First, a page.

The attic was enormous and mostly empty. They tended to travel light. There were a handful of boxes stacked neatly in one of the corners and little else. The air felt chilly and stale. Will walked slowly from one end to the other, listening to the floorboards creak and settle. Like so much of the manor, it seemed to call out to him. It wanted something, it needed something.

It was hungry.

From somewhere two floors below, the smell of cooking meat wafted up through the floorboards.

Chapter Text

How is Margot doing today?

The question rang in her mind as she closed her book. She’d finished it. She’d enjoyed it. The ending had been satisfying enough, but she still wanted more.

I’m doing alright, she answered herself. I just finished a book. Alana gets off early tonight. Talking to herself was a trick she learned in therapy. Conscious check-ins. Stopping, reassessing, reaffirming what’s real, what’s not, and what’s on fire.

Today, nothing was on fire. The world was quiet. The estate was silent.

Margot stiffened. When you’re the mother of a toddler and an older child, Silence with a capital S was never good. Silence meant flour strewn on the kitchen floor, a broken flatscreen, peanut butter and jelly applied like war paint, shit on the walls, another—

An accident.

She set the book aside and stepped out of her office. Really it was more of a reading nook. Margot spent most of her time with the children. She’d found she preferred it to board meetings and endless talk of pigs. If she never heard another word about pigs for as long as she lived, it would still be too soon. Margot felt perfectly content letting Verger Industries run itself. They had more than enough money now. They’d never have to worry about college tuition, at least.

The hallway was just as silent as the rest of the house. No cartoons blaring, no toys talking, no anything. Margot padded down to Morgan’s room, but it was empty. The bed was made, all his toys arranged neatly on their shelves. He inherited Alana’s love of order. He had a bookcase of his own now. After he entered kindergarten, he’d insisted.

He wasn’t there. So Margot headed to Maddie’s room. Empty, and messy. Stuffed animals on the floor, Barbies scattered in front of their pink mansion, crayons and drawings strewn across her unmade bed.

Next she checked the living room. The TV was off. No sign of anyone.

“Morgan? Maddie?”

No answer. She went down the stairs, into the basement. The family room, Alana liked to call it. It was really the kids’ room; it had the game consoles, more books, all the DVDs. There were even photo albums. She carried on her mother’s tradition of archiving each year’s summer vacation, birthday celebrations, Thanksgiving, and Christmas in its own album. The ones from her childhood were packed away, off in storage somewhere.

One the albums sat open on the floor. Pictures were removed, scattered around it. Margot sighed. Maddie’s handiwork no doubt. She’d reorganize it—later.

A scream came from somewhere upstairs. Then another, higher-pitched. Margot didn’t think. She just ran, sprinting up one flight of stairs, then another. Not in the bedrooms, must be—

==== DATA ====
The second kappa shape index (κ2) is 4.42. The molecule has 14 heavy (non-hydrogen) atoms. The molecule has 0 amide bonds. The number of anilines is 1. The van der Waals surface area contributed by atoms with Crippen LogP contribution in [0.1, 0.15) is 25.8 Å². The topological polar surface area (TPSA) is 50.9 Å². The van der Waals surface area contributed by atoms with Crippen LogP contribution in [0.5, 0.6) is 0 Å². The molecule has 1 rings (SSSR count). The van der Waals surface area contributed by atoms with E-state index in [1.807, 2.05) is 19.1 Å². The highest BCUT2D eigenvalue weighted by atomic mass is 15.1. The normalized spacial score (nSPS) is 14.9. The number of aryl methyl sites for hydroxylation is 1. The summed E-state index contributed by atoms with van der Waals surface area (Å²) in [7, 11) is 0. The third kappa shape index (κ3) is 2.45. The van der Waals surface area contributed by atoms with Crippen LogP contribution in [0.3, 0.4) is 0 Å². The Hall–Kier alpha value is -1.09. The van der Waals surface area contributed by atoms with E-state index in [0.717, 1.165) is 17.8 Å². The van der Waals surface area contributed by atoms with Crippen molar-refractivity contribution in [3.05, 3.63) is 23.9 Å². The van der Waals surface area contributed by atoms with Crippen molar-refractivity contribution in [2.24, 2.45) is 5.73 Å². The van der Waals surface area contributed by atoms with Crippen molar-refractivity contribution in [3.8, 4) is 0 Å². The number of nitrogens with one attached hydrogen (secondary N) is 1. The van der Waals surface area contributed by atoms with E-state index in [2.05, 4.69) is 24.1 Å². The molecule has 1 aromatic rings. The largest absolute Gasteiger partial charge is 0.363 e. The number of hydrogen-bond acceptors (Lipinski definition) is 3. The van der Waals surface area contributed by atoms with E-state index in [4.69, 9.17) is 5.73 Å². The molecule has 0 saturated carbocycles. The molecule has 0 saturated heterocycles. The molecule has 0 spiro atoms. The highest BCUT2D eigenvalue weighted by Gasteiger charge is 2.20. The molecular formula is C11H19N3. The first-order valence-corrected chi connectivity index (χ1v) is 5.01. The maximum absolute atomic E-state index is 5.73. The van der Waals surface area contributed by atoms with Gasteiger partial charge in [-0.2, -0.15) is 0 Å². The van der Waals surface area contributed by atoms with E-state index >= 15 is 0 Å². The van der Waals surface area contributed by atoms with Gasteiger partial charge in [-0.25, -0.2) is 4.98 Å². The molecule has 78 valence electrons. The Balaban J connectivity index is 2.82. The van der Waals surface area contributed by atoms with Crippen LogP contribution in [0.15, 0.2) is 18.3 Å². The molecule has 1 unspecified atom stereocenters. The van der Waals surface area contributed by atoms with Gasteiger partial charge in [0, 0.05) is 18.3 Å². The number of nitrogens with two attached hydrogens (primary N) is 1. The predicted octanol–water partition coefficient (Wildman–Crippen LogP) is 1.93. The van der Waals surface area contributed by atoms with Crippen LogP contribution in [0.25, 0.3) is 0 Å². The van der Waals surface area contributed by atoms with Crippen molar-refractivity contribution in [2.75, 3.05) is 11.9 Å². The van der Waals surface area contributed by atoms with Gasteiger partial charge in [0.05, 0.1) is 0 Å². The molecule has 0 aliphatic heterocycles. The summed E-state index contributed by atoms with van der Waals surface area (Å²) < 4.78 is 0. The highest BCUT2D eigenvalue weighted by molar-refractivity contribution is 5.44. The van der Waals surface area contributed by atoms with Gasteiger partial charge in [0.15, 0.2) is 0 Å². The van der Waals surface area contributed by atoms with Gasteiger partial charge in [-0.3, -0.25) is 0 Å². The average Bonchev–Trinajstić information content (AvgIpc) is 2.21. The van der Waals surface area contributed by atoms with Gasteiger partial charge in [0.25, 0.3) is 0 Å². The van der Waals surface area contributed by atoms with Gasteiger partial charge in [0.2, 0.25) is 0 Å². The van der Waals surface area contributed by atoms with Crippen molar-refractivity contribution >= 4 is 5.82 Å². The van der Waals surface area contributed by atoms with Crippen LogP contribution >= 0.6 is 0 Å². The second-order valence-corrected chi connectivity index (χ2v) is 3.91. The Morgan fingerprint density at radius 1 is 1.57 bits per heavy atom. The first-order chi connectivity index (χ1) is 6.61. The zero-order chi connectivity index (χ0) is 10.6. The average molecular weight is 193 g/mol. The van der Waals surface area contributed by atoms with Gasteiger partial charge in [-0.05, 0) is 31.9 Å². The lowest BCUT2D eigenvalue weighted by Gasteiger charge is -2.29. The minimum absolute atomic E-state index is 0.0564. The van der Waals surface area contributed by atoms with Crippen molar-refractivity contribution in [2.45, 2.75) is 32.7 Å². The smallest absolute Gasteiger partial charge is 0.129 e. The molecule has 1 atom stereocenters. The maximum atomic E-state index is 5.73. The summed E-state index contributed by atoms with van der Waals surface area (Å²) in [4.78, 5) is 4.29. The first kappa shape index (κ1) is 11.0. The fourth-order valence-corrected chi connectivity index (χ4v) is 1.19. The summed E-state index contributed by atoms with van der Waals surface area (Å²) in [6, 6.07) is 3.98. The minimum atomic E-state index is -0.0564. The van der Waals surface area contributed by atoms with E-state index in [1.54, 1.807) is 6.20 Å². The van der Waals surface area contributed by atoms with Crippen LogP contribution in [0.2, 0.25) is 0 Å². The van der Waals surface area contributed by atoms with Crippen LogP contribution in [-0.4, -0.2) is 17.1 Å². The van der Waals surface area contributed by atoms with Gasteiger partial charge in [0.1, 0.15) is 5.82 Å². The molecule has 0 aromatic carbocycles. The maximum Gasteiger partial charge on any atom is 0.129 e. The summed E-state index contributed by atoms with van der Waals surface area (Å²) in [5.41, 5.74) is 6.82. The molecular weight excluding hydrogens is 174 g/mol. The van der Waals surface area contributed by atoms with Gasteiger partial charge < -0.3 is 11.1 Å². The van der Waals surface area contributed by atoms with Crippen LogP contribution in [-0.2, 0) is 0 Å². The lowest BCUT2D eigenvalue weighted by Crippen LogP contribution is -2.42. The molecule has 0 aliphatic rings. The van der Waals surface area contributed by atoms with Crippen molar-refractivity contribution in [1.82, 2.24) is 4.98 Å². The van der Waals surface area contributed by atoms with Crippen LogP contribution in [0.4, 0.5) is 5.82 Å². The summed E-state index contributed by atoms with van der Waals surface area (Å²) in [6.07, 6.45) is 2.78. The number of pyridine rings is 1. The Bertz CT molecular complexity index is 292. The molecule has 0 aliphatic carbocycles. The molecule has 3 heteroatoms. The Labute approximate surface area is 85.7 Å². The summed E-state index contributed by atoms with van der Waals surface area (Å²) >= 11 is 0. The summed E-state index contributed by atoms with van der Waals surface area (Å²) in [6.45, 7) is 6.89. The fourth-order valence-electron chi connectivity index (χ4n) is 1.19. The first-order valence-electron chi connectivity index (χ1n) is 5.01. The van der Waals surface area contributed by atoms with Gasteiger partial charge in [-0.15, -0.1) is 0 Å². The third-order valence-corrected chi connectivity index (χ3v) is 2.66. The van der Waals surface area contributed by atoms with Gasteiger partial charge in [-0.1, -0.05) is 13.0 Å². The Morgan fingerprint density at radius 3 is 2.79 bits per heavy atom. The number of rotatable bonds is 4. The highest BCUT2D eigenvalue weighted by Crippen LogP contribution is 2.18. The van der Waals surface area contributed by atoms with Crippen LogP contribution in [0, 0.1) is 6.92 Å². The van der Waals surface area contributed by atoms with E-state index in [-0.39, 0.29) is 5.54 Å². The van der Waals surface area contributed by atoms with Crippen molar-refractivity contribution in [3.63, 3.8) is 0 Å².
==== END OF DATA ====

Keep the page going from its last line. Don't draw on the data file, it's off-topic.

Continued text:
The attic.

She ran up two flights of stairs, down the hall, to the creaky wooden staircase that led up to the attic. The children were forbidden from going up there; it was dusty, dirty, full of cobwebs and shriveled spider corpses. She’d recently booked an appointment for an exterminator to inspect it after Morgan complained of hearing scratching noises at night.

“Maddie?! Morgan?!” Margot yelled. She reached the top of the stairs, panting, heart racing. The first thing she noticed was Maddie. Little Maddie, with her wavy brown hair and big doe eyes, crying hysterically. When she saw Margot she immediately rushed over. Her toddler blubbered something incoherent, and Margot checked her over for injuries. Nothing scratched or twisted, no bruises blossoming, no bleeding.

Morgan stayed where he was, standing by an old mannequin displaying her grandmother’s yellowed wedding dress. He stared at something on the floor, hidden from her view by the dress’s lace and ruffles.

“What are you two doing up here?” Margot demanded. “There are mice.”

“No,” Morgan said. “Not mice.”

He pointed. Margot stepped closer, still holding Maddie. The little girl sobbed into her shoulder, wetting her shirt with snot and tears. Past the wedding dress, pressed against a wall, was a forgotten wicker Easter basket with a faded and chewed ribbon. Something had filled the basket with whatever it could find; pink insulation, sticks, twigs, pieces of ribbon, gnawed strips of yellowed lace. In the basket wriggled a half dozen baby squirrels.

In front of the nest was the mother squirrel. Dead. Its mouth hung open, large teeth gaping at her.

Margot’s heart dropped. She felt as though someone had sucked all the musty air in the attic and punched her in the stomach all at once. Her voice came out as a whisper:

“Morgan, what did you do?”

“Nothing,” he said. “I found her like that. Maddie said she wanted to see.”

His blue eyes stared up at her, meeting hers. When Morgan lied, he never looked around or expressed even the barest trace of guilt. He looked you right in the eyes when he lied to your face. But Margot knew. She always knew.